let typeFoundTmp = UserDefaults.standard.string(forKey: "my combo") {
            typeFound = typeFoundTmp
        } else {
            typeFound = "unknown"
        }

This came up when I was developing an enum.

Constructing an enum

I found myself developing an enum, where you cannot make use of AppStorage. Not a problem, because I was able to access the data using the older methods I described above. I created a computed property that “calculated” the resulting value based on data that was found via UserDefaults.

enum FancyPants : String {
    case frozen = "Frozen Pizza"
    case fresh = "Ooni Pizza"

    var computed : String {
        let typeFound : String
        
        if UserDefaults.standard.value(forKey: "my combo") != nil,
           let typeFoundTmp = UserDefaults.standard.string(forKey: "my combo") {
            typeFound = typeFoundTmp
        } else {
            typeFound = "unknown"
        }
        
        // pretend this is looking up something based on that string
        let foundData = "I looked this up using \(typeFound)"

        return foundData
    }
}

But then I realized that there was something else that I wanted to look up using the same value that was found via UserDefaults. I could make another computed property that copied the same UserDefaults code, but that was not appealing at all. I also could have created a function that looked up both things. But what I really wondered was “Can I modify my computed property to return both items? Can a computed property be a tuple?” I actually had no idea. As this stackoverflow post shows it turns out that a computed property can be a tuple!

Computed properties as tuples

Instead of having ‘computed’ be a String we’re now going to have it be a tuple with named parameters. By doing this I didn’t have to duplicate my code to look up data via UserDefaults.

enum FancyPants : String {
    case frozen = "Frozen Pizza"
    case fresh = "Ooni Pizza"

    var computed : (firstData : String, secondData : String) {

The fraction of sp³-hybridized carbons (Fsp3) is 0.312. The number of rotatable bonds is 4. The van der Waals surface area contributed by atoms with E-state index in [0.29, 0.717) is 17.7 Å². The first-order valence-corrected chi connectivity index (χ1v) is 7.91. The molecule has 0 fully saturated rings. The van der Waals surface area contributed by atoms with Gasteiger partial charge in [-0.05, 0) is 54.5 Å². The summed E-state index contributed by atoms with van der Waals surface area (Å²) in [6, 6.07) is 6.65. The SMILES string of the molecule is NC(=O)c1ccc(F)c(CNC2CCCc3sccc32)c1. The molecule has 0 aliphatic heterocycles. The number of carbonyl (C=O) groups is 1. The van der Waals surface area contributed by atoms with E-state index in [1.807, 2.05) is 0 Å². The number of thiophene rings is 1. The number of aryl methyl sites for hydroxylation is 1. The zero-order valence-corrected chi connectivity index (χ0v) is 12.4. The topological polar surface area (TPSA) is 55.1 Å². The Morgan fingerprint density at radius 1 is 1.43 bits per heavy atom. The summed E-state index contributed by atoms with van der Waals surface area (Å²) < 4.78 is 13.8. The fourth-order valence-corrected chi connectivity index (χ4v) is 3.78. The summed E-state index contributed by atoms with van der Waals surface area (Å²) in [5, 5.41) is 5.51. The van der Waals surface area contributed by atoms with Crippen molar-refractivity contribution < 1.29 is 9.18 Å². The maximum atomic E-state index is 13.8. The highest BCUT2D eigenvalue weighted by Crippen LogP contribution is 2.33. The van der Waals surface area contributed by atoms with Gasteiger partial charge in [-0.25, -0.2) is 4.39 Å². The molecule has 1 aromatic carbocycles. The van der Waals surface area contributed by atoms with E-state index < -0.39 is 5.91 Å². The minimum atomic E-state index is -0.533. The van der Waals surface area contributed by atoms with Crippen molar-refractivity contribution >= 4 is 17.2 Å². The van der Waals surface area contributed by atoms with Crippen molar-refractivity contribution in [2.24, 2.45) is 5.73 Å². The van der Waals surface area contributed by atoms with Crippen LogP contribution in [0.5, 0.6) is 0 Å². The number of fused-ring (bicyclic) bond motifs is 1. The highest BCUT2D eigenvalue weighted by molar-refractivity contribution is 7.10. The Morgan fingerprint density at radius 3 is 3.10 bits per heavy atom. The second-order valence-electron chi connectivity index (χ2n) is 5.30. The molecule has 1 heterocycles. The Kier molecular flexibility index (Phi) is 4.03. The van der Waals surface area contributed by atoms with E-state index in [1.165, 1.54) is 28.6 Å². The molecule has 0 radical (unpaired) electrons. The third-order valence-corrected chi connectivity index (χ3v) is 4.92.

let typeFound : String
        
        if UserDefaults.standard.value(forKey: "my combo") != nil,
           let typeFoundTmp = UserDefaults.standard.string(forKey: "my combo") {
            typeFound = typeFoundTmp
        } else {
            typeFound = "unknown"
        }
        
        // pretend this is looking up something based on that string
        let foundData = "I looked this up using \(typeFound)"
        // pretend this is also looking up something based on that string
        let additionalData = "I also looked this up using \(typeFound)"

        return (firstData: foundData, secondData: additionalData)
    }
}
let pizza = FancyPants.fresh
let x = pizza.computed.firstData
let y = pizza.computed.secondData

Xcode autocomplete

It turns out that Xcode autocomplete won’t offer suggestions for returning these tuple named parameters. Hopefully that will change in future releases.

Conclusion

I’m going to give my standard disclosure. Was this the best way to do this? Probably not. Is it the only way to do this? Absolutely not. Was it a great learning experience? 100% yes. When I Tweeted that computed properties could be tuples it got a good deal of attention so I thought I’d explain more of how I came across this concept.

If this post was helpful to you I’d love to hear about it! Find me on Twitter.